When it comes to buying a franchise, choosing the right one is everything. Unfortunately, this can be easier said than done – especially in the world of fitness franchises, when many of the offerings seem to share a lot of similarities. In this article, we will share the benefits of a smaller franchise concept like Alloy vs Planet Fitness, which has a larger franchise facility design and many members.  

To help you decide, we’ve started a series that compares top fitness franchises to Alloy. Last month, we looked at how F45 Training stacks up to Alloy. This month, we’re comparing a slightly bigger name: Planet Fitness.

In this blog, we’ll compare Planet Fitness’s services, investment requirements, demographics, and more to the Alloy Franchise opportunity, and help you choose the right fitness franchise opportunity for your unique situation. 

Who is Planet Fitness?

Planet Fitness is a popular fitness franchise that started offering franchise opportunities in 2003. Headquartered in Hampton, New Hampshire, the franchise has about 2,200 units around the country. 

Like many other fitness franchises, Planet Fitness offers a large quantity of cardiovascular machines, selectorized strength training machines, free weights, massage and tanning beds at its locations. They do not have group fitness exercise classes or one-on-one personal training. They do have a small group circuit equipment workout and small group appointments to learn equipment and workouts with a staff member. 

Services: Planet Fitness vs. Alloy

Planet Fitness

As mentioned above, Planet Fitness locations do not offer a large variety of services for customers. The major focus is on getting as many members as possible and providing an extensive selection of cardio and strength equipment in a clean facility with additional services like tanning and massage beds. They ‌do offer a mobile app with many workouts available for members. They do not have group fitness or personal training services. 

Some of their most popular offerings include general equipment and workout training, a timed circuit training area, and a program that they call the Planet of Triumphs – a digital platform where PF members share their fitness journeys, motivate, and support other members. 

Facilities are open 24 hours a day and we know them for ample cardio and strength equipment for members who’d rather create their own fitness programs. 

Alloy Personal Training

Where Alloy really stands out is in its small group personal training at a reasonable price. Where one-on-one personal training is between $75-$100 per session. The small group ratio of 1 coach to 6 clients helps to bring the cost of training down to $30 per session.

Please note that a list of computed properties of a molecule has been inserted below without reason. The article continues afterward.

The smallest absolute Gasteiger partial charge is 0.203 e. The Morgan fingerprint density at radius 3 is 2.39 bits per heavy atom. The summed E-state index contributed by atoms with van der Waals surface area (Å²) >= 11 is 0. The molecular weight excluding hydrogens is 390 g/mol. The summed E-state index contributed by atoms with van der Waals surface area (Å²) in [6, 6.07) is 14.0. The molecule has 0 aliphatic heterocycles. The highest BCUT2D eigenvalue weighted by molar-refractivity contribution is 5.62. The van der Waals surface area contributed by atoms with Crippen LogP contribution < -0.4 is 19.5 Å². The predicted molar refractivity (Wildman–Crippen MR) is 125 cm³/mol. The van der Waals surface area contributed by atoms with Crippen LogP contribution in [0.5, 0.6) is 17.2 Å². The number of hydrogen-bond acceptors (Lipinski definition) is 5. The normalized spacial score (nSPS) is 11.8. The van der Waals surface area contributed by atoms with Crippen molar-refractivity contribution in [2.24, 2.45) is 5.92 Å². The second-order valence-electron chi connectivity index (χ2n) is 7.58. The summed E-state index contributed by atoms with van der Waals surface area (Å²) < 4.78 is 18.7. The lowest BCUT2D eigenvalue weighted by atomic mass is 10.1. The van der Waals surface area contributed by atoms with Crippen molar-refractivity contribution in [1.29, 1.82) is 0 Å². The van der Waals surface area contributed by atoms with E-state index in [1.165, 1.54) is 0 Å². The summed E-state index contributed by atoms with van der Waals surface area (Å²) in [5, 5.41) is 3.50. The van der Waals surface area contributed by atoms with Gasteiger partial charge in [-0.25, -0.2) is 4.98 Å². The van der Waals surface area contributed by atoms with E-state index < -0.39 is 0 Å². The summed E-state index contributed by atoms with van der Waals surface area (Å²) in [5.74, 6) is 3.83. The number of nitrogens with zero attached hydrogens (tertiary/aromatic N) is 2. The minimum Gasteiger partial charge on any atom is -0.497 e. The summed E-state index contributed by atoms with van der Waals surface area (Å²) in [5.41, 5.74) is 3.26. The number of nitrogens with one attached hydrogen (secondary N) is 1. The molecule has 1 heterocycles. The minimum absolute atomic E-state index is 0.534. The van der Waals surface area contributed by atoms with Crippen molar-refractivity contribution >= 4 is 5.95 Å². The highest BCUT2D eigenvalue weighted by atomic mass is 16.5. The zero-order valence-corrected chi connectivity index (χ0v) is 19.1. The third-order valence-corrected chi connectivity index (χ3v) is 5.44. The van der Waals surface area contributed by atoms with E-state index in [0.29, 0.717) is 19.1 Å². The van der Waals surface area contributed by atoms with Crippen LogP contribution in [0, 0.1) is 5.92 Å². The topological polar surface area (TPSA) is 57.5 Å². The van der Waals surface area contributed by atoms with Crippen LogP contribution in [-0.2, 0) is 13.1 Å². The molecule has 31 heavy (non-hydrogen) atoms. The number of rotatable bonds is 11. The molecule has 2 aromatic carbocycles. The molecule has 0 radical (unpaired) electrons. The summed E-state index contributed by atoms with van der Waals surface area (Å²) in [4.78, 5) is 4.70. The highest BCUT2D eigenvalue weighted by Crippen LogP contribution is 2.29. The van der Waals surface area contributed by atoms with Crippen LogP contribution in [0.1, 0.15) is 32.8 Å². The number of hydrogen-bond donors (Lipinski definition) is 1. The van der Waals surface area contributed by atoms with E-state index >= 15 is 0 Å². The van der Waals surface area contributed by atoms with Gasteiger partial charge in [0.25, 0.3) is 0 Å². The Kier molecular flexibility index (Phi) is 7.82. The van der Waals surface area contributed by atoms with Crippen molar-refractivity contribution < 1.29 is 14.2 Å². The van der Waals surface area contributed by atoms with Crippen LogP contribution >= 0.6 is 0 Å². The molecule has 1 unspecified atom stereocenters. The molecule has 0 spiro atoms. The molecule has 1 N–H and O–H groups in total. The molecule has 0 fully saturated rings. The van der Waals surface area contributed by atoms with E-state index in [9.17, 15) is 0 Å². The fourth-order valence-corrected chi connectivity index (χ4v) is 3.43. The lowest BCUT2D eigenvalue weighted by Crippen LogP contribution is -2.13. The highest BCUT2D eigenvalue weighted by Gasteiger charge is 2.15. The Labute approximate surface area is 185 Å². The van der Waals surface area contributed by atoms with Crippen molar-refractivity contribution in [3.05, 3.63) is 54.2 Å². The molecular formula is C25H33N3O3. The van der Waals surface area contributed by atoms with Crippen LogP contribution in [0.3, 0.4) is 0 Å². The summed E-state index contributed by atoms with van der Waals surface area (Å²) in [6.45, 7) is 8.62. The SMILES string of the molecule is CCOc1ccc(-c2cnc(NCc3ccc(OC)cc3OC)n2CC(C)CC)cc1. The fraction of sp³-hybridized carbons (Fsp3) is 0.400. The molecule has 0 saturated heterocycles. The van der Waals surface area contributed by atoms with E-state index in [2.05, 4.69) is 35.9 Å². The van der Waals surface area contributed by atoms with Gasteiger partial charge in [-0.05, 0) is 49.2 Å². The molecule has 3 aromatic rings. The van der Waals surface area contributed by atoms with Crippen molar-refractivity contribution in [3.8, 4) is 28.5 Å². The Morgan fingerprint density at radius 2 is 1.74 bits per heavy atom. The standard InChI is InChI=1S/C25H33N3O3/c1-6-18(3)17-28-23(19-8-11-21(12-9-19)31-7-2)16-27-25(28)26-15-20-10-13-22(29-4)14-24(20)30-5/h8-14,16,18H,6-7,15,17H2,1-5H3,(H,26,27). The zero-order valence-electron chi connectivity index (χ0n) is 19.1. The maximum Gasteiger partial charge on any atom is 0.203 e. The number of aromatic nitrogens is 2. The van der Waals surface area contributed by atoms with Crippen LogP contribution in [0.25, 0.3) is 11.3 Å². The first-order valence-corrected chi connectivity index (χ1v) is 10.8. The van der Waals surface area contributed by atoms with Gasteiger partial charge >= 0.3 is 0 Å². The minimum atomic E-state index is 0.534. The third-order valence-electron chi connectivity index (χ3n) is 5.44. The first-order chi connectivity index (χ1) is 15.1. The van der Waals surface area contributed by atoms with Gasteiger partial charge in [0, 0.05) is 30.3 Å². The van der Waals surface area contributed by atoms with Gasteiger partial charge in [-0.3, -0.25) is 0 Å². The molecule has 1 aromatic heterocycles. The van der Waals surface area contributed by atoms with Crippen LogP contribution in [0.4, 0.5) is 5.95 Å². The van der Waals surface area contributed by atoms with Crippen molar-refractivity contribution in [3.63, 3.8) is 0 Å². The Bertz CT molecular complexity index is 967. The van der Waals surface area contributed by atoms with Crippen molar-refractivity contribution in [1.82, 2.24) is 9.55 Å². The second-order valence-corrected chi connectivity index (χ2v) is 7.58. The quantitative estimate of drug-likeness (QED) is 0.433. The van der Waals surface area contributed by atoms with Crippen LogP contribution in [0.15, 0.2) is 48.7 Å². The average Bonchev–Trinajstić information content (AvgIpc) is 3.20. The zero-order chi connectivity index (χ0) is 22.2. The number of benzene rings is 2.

While franchises like Planet Fitness have some training available, a coach does not design and track a personalized training program for each client. Alloy locations provide fitness prescriptions for each client in the small group to suit every client’s personal training goal, budget, and fitness level. A coach tracks and adjusts every session in the facility and provides fitness guidance outside the facility to help individuals achieve their goals. The Alloy App also follows the individual prescriptions for each client and helps track their progress in and out of the studio. 

Members of Alloy locations get highly personalized, one-on-one attention designed to help them navigate injury prevention and recovery, body composition, protein intake, and nutritional guidance. . 

Initial Investment: Planet Fitness vs. Alloy

Planet Fitness

Starting a Planet Fitness franchise will cost you a pretty penny! FranchiseDirect.com says interested entrepreneurs can expect to spend between $936,600 and $4,558,500 in initial out-of-pocket investments to start their own PF location. 

Even if you have that kind of cash, PF is not accepting new franchise applications for US expansion at the time of this writing. 

Alloy

Compared to Planet Fitness, Alloy makes opening a new franchise location much more accessible. 

While Planet Fitness requires nearly half a million in cash, Alloy only requires interested parties to have a net worth of at least $300k, with the ability to invest a minimum of at least $125k. 

Alloy’s founder requirements are also more lenient than many other fitness franchises (including Planet Fitness), allowing more people to fulfill their business ownership goals. 

Demographics: Planet Fitness vs. Alloy

Planet Fitness

At one point, Planet Fitness members ranged in age from about 30-55. Today, however, the franchise is seeing an influx of a much different demographic: Generation Z. 

According to a recent interview with the CEO of Planet Fitness, Generation Z (people younger than 25 years old, born between 1997-2012) is currently the fastest-growing demographic for the Planet Fitness franchise. 

Alloy

Alloy wants to give franchise owners the best possible chance of success, so the Franchise team pays close attention to demographic metrics